Alexandra Minor needed a new challenge. The West Point graduate and Army veteran with two deployments to Iraq had served honorably for five years, completed her master’s degree in business administration from Yale University and worked for a major consulting firm to the federal government.
Carl Goldston is happy this Saturday morning. He is delivering food to Kuehner House, an affordable housing apartment complex for very-low-income seniors (age 60 and over) managed by the nonprofit SOME (So Others Might Eat) in Washington. It’s the holiday season, so there is extra excitement. And he gets to visit his three friends and former roommates, Greg, Fred and David.
Judith Haskins, 70, couldn’t wait for Monday. As a teacher at the Cora Kelly School for Math, Science and Technology in Alexandria, Va., she knew her first-grade students would burst into her classroom with excitement. That’s because over the weekend, the nearby Hume Springs Park was transformed from a worn-out playground into a vibrant, multigenerational open area, complete with benches, shade, an inviting playground and adult exercise equipment.
As a foreign service officer, George Frederick lived in the Middle East, Africa and other exotic places during his 25-year career. His job was to observe and report what he saw, sometimes several times a day, whether it was groundbreaking or mundane. “You see a lot,” he said.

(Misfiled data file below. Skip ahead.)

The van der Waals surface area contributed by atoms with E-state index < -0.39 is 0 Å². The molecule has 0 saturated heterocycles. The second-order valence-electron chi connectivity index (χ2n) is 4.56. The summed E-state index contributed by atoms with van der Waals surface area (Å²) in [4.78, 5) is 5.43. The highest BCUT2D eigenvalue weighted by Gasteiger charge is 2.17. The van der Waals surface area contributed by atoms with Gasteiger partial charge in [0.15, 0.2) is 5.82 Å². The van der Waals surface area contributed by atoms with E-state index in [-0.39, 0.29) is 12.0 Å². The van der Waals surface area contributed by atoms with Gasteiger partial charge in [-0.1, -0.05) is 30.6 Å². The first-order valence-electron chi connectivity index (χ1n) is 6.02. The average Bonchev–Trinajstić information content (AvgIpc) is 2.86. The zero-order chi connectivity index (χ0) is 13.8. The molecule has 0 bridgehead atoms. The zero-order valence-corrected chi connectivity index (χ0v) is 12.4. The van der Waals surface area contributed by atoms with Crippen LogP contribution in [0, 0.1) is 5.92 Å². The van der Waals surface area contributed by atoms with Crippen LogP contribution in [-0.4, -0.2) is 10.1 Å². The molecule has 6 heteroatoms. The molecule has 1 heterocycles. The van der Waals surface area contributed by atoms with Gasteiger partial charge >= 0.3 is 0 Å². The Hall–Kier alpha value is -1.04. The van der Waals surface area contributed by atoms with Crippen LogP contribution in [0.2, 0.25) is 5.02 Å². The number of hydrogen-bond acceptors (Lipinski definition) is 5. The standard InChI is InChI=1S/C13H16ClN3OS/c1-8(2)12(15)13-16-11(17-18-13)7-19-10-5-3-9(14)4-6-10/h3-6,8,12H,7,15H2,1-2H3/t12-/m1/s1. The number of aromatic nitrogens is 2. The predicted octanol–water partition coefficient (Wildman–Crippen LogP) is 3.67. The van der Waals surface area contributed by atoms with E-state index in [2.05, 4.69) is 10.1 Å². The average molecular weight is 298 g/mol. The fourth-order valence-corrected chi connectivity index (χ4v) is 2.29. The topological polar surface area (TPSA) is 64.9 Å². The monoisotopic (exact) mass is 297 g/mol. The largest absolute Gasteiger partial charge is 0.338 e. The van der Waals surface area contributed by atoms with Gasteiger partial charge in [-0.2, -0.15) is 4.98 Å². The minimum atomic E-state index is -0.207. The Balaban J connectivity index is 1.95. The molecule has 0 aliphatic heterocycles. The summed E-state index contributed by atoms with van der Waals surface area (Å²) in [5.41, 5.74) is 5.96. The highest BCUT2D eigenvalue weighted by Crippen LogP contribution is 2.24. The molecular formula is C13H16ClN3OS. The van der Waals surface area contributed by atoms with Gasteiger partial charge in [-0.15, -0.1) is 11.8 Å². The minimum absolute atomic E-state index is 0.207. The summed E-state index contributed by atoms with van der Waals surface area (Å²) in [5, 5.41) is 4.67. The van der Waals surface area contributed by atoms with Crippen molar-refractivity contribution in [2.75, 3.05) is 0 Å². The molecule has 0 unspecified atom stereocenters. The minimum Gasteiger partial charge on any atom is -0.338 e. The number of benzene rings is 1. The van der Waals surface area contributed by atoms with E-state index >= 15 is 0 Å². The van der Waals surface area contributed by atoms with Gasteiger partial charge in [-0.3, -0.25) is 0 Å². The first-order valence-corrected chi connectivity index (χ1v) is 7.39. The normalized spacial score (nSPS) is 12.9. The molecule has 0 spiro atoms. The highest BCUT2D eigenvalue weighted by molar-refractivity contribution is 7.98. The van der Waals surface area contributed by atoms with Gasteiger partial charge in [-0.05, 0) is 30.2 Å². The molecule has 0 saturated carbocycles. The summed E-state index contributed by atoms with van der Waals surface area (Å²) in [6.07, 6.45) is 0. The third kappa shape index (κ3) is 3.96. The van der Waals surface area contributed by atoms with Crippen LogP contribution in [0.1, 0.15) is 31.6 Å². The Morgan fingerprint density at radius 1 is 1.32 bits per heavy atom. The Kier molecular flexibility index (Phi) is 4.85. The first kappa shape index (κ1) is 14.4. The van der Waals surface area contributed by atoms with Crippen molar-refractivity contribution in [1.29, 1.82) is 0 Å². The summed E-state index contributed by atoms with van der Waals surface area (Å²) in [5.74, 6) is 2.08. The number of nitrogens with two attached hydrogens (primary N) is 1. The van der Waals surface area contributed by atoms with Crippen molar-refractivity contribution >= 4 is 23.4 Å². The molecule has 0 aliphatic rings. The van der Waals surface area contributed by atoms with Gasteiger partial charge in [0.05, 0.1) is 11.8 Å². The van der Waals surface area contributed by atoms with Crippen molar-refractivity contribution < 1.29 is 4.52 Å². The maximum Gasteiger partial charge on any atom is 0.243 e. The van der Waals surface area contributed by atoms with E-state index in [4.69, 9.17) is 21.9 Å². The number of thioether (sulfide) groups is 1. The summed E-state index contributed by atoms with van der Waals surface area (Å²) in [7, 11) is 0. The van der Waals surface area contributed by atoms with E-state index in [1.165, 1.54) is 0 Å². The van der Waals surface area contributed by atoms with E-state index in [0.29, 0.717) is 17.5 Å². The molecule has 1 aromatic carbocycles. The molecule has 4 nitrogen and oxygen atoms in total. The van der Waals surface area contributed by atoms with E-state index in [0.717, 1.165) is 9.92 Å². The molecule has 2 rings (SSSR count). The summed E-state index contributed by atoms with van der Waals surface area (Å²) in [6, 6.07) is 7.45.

There’s a special connection that comes with preparing meals for others too heartbroken to cook for themselves. Making those dinners with a group of volunteers brings an intimacy and humility that cannot be matched. And one of the best spots I know to do that is at the Ronald McDonald House in Falls Church, Va., a place that offers comfort, refuge and care for families whose children are battling life-threatening illnesses.
Lexi Jadoff, 31, is a driven, ambitious Washington, D.C., consultant with a unique way of de-stressing. She volunteers with The Reading Connection (TRC), a nonprofit that promotes reading for at-risk families. Jadoff is among the Read-Aloud volunteers who read each week with children at shelters and affordable apartment complexes.
Some people take a fitness class before heading to work. Others jog a mile or two. Jennifer Kenealy, 45, gets her morning workout by hauling boxes of children’s books to schools, recreation centers, youth-focused nonprofit organizations and other sites. These are spots where children of low-income families congregate as part of Alexandria Book Shelf (ABS), a citywide literacy program run by the uber-creative DreamDog Foundation.
Washington is a city of monuments, but it’s also a city of neighborhoods, each with its own distinctive style. Those of us who live and work in the D.C. area often take these emblems of our heritage for granted. We barely even see them as we go about our busy daily lives.
Men in tuxedos and women in sparkly jackets mingle in the Green Room of the Little Theater of Alexandria (LTA) in Virginia. A pianist in the far corner plays show tunes on a baby grand piano while a small group sings “Hello, Dolly.” Other guests sip wine and nibble on artistically presented hors d’oeuvres.
Pearl Turner, 85, is excited on this clear, sunny, Saturday morning. Soon the lobby of the Annie B. Rose House, an apartment complex where she lives with residents who are older or have disabilities, will overflow with fresh kale, okra, bread, cantaloupe, berries and peaches, all donated by area farmers who sell produce at the Old Town Farmers’ Market in Alexandria, Va.
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